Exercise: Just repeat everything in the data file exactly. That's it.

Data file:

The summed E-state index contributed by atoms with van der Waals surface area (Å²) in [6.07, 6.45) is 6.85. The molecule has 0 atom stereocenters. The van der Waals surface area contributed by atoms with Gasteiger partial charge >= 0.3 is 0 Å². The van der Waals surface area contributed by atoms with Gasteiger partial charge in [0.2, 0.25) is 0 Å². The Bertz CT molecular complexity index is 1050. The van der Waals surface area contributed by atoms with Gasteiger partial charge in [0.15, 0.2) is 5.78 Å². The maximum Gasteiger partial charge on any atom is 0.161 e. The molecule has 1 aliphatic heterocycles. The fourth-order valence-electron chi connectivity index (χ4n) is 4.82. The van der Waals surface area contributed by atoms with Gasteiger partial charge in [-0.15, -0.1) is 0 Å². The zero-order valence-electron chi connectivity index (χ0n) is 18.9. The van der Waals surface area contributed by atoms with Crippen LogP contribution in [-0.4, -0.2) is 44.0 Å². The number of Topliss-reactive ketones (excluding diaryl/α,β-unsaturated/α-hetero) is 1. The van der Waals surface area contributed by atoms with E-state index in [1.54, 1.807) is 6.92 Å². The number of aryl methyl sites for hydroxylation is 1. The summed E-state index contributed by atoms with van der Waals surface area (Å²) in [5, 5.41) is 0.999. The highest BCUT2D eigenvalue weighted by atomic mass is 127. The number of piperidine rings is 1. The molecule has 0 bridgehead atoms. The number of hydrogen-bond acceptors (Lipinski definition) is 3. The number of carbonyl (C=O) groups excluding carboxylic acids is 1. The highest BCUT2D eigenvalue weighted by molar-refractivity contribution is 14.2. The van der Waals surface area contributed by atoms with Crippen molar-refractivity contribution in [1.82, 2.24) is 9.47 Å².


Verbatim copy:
The summed E-state index contributed by atoms with van der Waals surface area (Å²) in [6.07, 6.45) is 6.85. The molecule has 0 atom stereocenters. The van der Waals surface area contributed by atoms with Gasteiger partial charge >= 0.3 is 0 Å². The van der Waals surface area contributed by atoms with Gasteiger partial charge in [0.2, 0.25) is 0 Å². The Bertz CT molecular complexity index is 1050. The van der Waals surface area contributed by atoms with Gasteiger partial charge in [0.15, 0.2) is 5.78 Å². The maximum Gasteiger partial charge on any atom is 0.161 e. The molecule has 1 aliphatic heterocycles. The fourth-order valence-electron chi connectivity index (χ4n) is 4.82. The van der Waals surface area contributed by atoms with Gasteiger partial charge in [-0.15, -0.1) is 0 Å². The zero-order valence-electron chi connectivity index (χ0n) is 18.9. The van der Waals surface area contributed by atoms with Crippen LogP contribution in [-0.4, -0.2) is 44.0 Å². The number of Topliss-reactive ketones (excluding diaryl/α,β-unsaturated/α-hetero) is 1. The van der Waals surface area contributed by atoms with E-state index in [1.54, 1.807) is 6.92 Å². The number of aryl methyl sites for hydroxylation is 1. The summed E-state index contributed by atoms with van der Waals surface area (Å²) in [5, 5.41) is 0.999. The highest BCUT2D eigenvalue weighted by atomic mass is 127. The number of piperidine rings is 1. The molecule has 0 bridgehead atoms. The number of hydrogen-bond acceptors (Lipinski definition) is 3. The number of carbonyl (C=O) groups excluding carboxylic acids is 1. The highest BCUT2D eigenvalue weighted by molar-refractivity contribution is 14.2. The van der Waals surface area contributed by atoms with Crippen molar-refractivity contribution in [1.82, 2.24) is 9.47 Å².